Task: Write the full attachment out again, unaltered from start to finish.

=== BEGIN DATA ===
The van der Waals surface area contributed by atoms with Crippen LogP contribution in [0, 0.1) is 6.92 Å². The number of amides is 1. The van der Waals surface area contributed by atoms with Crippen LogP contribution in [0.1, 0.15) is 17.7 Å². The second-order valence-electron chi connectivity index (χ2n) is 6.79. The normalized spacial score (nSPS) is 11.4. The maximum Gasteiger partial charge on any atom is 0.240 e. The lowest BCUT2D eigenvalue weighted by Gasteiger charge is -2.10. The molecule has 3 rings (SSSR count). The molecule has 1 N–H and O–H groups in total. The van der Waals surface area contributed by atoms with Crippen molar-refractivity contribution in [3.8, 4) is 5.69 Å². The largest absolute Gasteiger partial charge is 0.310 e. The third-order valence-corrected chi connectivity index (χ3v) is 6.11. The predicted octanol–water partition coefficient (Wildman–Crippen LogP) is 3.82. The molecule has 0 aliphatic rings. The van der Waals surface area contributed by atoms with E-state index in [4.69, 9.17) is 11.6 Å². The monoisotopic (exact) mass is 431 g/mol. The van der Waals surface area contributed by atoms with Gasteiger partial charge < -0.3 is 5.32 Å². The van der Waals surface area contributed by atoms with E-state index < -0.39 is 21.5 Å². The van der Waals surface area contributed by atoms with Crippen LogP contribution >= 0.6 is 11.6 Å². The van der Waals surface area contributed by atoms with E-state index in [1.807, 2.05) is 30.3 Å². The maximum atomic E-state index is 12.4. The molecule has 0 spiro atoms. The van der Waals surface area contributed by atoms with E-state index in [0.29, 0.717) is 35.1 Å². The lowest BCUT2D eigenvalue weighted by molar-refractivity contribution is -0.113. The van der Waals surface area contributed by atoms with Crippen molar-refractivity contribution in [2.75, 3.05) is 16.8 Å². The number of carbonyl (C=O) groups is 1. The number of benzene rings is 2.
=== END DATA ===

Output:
The van der Waals surface area contributed by atoms with Crippen LogP contribution in [0, 0.1) is 6.92 Å². The number of amides is 1. The van der Waals surface area contributed by atoms with Crippen LogP contribution in [0.1, 0.15) is 17.7 Å². The second-order valence-electron chi connectivity index (χ2n) is 6.79. The normalized spacial score (nSPS) is 11.4. The maximum Gasteiger partial charge on any atom is 0.240 e. The lowest BCUT2D eigenvalue weighted by Gasteiger charge is -2.10. The molecule has 3 rings (SSSR count). The molecule has 1 N–H and O–H groups in total. The van der Waals surface area contributed by atoms with Crippen molar-refractivity contribution in [3.8, 4) is 5.69 Å². The largest absolute Gasteiger partial charge is 0.310 e. The third-order valence-corrected chi connectivity index (χ3v) is 6.11. The predicted octanol–water partition coefficient (Wildman–Crippen LogP) is 3.82. The molecule has 0 aliphatic rings. The van der Waals surface area contributed by atoms with E-state index in [4.69, 9.17) is 11.6 Å². The monoisotopic (exact) mass is 431 g/mol. The van der Waals surface area contributed by atoms with Gasteiger partial charge < -0.3 is 5.32 Å². The van der Waals surface area contributed by atoms with E-state index < -0.39 is 21.5 Å². The van der Waals surface area contributed by atoms with Crippen LogP contribution >= 0.6 is 11.6 Å². The van der Waals surface area contributed by atoms with E-state index in [1.807, 2.05) is 30.3 Å². The maximum atomic E-state index is 12.4. The molecule has 0 spiro atoms. The van der Waals surface area contributed by atoms with E-state index in [0.29, 0.717) is 35.1 Å². The lowest BCUT2D eigenvalue weighted by molar-refractivity contribution is -0.113. The van der Waals surface area contributed by atoms with Crippen molar-refractivity contribution in [2.75, 3.05) is 16.8 Å². The number of carbonyl (C=O) groups is 1. The number of benzene rings is 2.